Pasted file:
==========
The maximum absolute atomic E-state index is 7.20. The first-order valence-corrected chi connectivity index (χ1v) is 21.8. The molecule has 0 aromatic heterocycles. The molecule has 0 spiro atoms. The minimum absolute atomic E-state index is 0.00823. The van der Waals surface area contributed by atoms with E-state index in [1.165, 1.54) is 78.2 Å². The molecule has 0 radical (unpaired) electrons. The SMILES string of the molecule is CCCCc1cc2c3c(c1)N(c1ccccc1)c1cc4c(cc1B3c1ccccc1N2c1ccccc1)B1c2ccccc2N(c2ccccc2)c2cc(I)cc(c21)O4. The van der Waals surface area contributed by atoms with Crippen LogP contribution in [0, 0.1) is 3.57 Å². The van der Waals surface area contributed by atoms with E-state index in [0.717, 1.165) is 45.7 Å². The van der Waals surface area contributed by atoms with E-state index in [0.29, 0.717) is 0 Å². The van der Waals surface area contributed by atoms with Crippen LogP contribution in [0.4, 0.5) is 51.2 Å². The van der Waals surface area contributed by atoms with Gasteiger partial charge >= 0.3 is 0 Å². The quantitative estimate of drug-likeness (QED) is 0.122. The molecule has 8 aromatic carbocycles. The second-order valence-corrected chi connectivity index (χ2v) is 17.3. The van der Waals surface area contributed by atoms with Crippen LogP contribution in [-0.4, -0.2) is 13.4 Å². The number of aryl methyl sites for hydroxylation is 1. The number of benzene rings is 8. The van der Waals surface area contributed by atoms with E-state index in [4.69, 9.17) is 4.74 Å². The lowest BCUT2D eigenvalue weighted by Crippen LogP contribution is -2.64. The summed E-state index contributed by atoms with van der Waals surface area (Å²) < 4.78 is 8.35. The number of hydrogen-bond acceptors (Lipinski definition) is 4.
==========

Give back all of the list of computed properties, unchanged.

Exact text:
The maximum absolute atomic E-state index is 7.20. The first-order valence-corrected chi connectivity index (χ1v) is 21.8. The molecule has 0 aromatic heterocycles. The molecule has 0 spiro atoms. The minimum absolute atomic E-state index is 0.00823. The van der Waals surface area contributed by atoms with E-state index in [1.165, 1.54) is 78.2 Å². The molecule has 0 radical (unpaired) electrons. The SMILES string of the molecule is CCCCc1cc2c3c(c1)N(c1ccccc1)c1cc4c(cc1B3c1ccccc1N2c1ccccc1)B1c2ccccc2N(c2ccccc2)c2cc(I)cc(c21)O4. The van der Waals surface area contributed by atoms with Crippen LogP contribution in [0, 0.1) is 3.57 Å². The van der Waals surface area contributed by atoms with E-state index in [0.717, 1.165) is 45.7 Å². The van der Waals surface area contributed by atoms with E-state index in [0.29, 0.717) is 0 Å². The van der Waals surface area contributed by atoms with Crippen LogP contribution in [0.4, 0.5) is 51.2 Å². The van der Waals surface area contributed by atoms with Gasteiger partial charge >= 0.3 is 0 Å². The quantitative estimate of drug-likeness (QED) is 0.122. The molecule has 8 aromatic carbocycles. The second-order valence-corrected chi connectivity index (χ2v) is 17.3. The van der Waals surface area contributed by atoms with Crippen LogP contribution in [-0.4, -0.2) is 13.4 Å². The number of aryl methyl sites for hydroxylation is 1. The number of benzene rings is 8. The van der Waals surface area contributed by atoms with E-state index in [4.69, 9.17) is 4.74 Å². The lowest BCUT2D eigenvalue weighted by Crippen LogP contribution is -2.64. The summed E-state index contributed by atoms with van der Waals surface area (Å²) < 4.78 is 8.35. The number of hydrogen-bond acceptors (Lipinski definition) is 4.